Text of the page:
New Smart Card Registration Authority

Issue 25 – March 2011

The appointment of a worldwide Smart Card Registration Authority for smart card authentication protocols conforming to the ISO/IEC 24727 Standard will ensure greater interoperability and security in smart card technology. The authority offers both developers and adoptersof smart card technology internationally a world first – the ability to publicly register authentication protocolsunder a single ISO/IEC registration authority.

'There are perhaps thousands of variants on hundreds of smart card authentication protocols in use globally,' says Graeme Freedman, a leading international expert in smart card and related technology and the ISO editor of the Standard. 'For the first time, ISO/IEC 24727 provides a standardised, but flexible language for explicitly describing these authentication protocols. The new registration authority further improves interoperability by providing a methodology for rapidly communicating the details of both existing and new authentication protocols via its website.'

Smart card technology plays a vital role in establishing identity so that services such as healthcare, banking, and transport go to the right person. Smart cards are also used by governments and by public and private sector organisations for identification in critical areas such as security access and border controls.

ISO/IEC 24727 provides a globally harmonised approach to the widely recognised need for consistency in the way smart card technology – specifically, their crucial authentication protocols – are standardised. The new registration component is contained in Part 6 of the Standard. SAI Global in Australia has been appointed as the ISO/IEC 24727-6 Smart Card Registration Authority.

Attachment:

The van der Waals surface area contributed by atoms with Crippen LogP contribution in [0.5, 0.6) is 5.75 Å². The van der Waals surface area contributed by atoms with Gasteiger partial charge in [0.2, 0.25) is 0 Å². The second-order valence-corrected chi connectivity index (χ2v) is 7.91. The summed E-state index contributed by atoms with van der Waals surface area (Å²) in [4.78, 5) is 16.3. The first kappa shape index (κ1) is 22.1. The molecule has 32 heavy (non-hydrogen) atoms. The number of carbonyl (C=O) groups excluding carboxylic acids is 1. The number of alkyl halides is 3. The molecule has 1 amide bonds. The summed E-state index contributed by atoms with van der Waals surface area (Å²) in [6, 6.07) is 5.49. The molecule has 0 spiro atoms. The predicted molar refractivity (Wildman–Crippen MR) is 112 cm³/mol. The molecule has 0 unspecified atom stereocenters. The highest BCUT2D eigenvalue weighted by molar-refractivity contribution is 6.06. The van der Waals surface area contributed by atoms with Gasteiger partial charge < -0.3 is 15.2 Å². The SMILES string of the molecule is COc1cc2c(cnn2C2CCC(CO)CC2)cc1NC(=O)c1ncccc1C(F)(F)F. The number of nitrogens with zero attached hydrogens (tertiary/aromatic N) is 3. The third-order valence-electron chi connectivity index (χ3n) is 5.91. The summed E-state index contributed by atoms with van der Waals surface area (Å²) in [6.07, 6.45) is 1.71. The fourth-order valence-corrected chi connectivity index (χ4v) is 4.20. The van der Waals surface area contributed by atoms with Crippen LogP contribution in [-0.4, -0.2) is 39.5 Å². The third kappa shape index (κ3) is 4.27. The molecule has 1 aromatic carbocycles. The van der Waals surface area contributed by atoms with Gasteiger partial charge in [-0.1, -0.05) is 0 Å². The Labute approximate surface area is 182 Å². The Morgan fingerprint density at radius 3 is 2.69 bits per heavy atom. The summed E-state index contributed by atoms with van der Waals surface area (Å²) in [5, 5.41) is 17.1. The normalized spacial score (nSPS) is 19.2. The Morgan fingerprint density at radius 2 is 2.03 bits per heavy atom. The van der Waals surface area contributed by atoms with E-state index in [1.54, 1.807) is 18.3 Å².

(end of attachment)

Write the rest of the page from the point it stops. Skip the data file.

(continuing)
From now on, there is a central repository where any authentication protocol can be publicly registered. This will enable the specific authentication protocol to be explicitly referenced by its unique ISO/IEC compliant object identifier (OID).

Before ISO/IEC 24727 and the new registration authority, most smart card authentication protocols were either proprietary, not publicly documented, or there was no definitive publicly available reference document for them. Minor protocol differences can cause major interoperability issues.

This new approach has been long awaited and is welcomed by both developers and adopters of smart card technology. It has been designed to provide greater extensibility, efficiency, and interoperability for smart card schemes – with associated benefits to the entire international community.

This is especially the case for governments and other major organisations that are looking for ways to interoperate between local, national, and international smart card schemes in an increasingly globalised world.

Because new authentication protocols can be registered in real time, the registration authority also opens the door for the latest and most innovative technology to come to market sooner.

For more information visit the Smart Card Registration Authority ( website.

Related Standard

  • ISO/IEC 24727-6:2010 Identification cards – Integrated circuit card programming interfaces – Part 6: Registration authority procedures for the authentication protocols for interoperability

Published in business and ICT.